Food delivery services seem to be the new favorite of cybercriminals as attacks on these services have suddenly increased. In 2017, Hackread.com exclusively reported on the Zomato data breach in which a dark web hacker was selling 17 million customers’ accounts.
Recently a Germany-based food delivery service Takeaway.com was targeted with a DDoS attack and was asked to pay two bitcoins (USD 11,000) in ransom. Now another service Foodora has become the victim of a data breach.
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Berlin-based Delivery Hero, the parent company of Foodora, has confirmed that Foodora become a target of a data breach leading to exposure of information of over 727,000 customers from 14 European countries including France, Spain, Finland, Italy, and Austria.
It is claimed that the data was compromised in 2019 and most of the exposed information is old, dating back to 2016. However, the company didn’t disclose the number of accounts affected by this breach.
According to data breach investigator Troy Hunt, the hacked data includes 79,000 Australian records from August 2015 to August 2016, and on the whole 600,000 unique email IDs have been exposed.
A majority of the passwords were hashed with bcrypt with 11 work factors, which will be difficult to decrypt given that their work factor is 11, but there are some salted MD5 hashes too, which can be cracked easily.
The hacked data includes details like usernames, full names, hashed Foodora service passwords, phone numbers, locations, and physical addresses. However, financial data including credit card details or payment information were not breached, but customers’ geolocation data was exposed.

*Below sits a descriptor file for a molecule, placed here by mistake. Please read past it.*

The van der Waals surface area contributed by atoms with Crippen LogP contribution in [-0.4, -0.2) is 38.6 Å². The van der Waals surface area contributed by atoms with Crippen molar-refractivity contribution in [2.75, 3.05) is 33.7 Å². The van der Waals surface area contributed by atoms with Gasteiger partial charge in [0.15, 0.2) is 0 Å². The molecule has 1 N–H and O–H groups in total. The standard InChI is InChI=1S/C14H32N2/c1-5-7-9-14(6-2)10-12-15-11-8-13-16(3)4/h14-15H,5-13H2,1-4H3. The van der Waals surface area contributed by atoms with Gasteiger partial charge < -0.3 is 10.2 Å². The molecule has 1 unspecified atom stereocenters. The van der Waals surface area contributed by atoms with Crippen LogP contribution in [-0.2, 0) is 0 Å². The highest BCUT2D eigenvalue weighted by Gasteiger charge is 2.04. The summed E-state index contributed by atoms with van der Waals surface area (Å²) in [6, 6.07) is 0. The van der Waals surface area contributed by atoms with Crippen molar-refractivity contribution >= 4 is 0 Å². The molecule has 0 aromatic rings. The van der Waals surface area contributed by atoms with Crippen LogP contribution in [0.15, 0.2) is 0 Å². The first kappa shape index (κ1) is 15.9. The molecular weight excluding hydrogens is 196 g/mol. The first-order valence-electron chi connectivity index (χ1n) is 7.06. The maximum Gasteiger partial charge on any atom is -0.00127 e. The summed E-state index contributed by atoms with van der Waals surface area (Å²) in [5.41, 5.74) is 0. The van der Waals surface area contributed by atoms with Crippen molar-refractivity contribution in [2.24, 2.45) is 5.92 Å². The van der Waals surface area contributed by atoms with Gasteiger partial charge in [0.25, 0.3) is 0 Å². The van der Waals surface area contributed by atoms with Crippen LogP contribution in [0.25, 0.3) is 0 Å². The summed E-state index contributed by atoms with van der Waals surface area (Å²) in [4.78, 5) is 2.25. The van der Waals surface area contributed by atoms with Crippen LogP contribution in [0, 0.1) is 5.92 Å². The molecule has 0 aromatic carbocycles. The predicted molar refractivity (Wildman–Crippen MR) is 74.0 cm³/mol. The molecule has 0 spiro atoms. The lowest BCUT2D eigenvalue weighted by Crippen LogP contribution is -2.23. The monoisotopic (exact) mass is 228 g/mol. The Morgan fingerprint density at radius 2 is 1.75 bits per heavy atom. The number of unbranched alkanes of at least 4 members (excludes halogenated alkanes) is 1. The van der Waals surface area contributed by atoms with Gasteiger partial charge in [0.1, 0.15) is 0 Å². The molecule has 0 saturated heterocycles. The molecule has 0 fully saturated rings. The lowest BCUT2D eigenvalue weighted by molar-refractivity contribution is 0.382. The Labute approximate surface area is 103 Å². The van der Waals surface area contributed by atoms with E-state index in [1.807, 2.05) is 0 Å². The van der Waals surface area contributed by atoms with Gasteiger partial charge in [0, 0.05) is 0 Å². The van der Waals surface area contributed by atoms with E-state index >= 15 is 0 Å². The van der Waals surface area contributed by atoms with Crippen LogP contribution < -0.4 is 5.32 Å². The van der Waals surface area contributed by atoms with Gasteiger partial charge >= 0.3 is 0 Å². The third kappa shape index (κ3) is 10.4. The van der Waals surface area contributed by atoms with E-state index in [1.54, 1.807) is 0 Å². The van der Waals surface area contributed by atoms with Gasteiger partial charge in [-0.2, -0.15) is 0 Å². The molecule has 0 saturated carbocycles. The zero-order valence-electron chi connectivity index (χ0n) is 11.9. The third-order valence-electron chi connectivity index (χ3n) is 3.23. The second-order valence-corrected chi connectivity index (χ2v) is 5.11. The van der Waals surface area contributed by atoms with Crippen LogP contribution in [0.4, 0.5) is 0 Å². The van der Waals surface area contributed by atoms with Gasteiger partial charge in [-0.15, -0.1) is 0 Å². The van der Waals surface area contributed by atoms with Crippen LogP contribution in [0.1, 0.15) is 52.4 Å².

See: Dark Web hacker selling 126M accounts stolen from new data breaches
Delivery Hero revealed that on May 19, the leaked customers’ data was posted on different hacking forums by unknown individuals.
The data was posted on a series of SQL files, each belonging to a particular country and the files were labeled as “Customers,” and “CustomersAddress.”
As it always happens in data breaches, Foodora customers affected in this breach are receiving suspicious emails from unidentified third-parties. Delivery Hero has started a thorough internal investigation to find out how the breach occurred and informed “relevant authorities” as well.
“We are working closely with our security and data protection teams, as well as local authorities, to identify what caused the breach and inform the affected parties,” the company noted.
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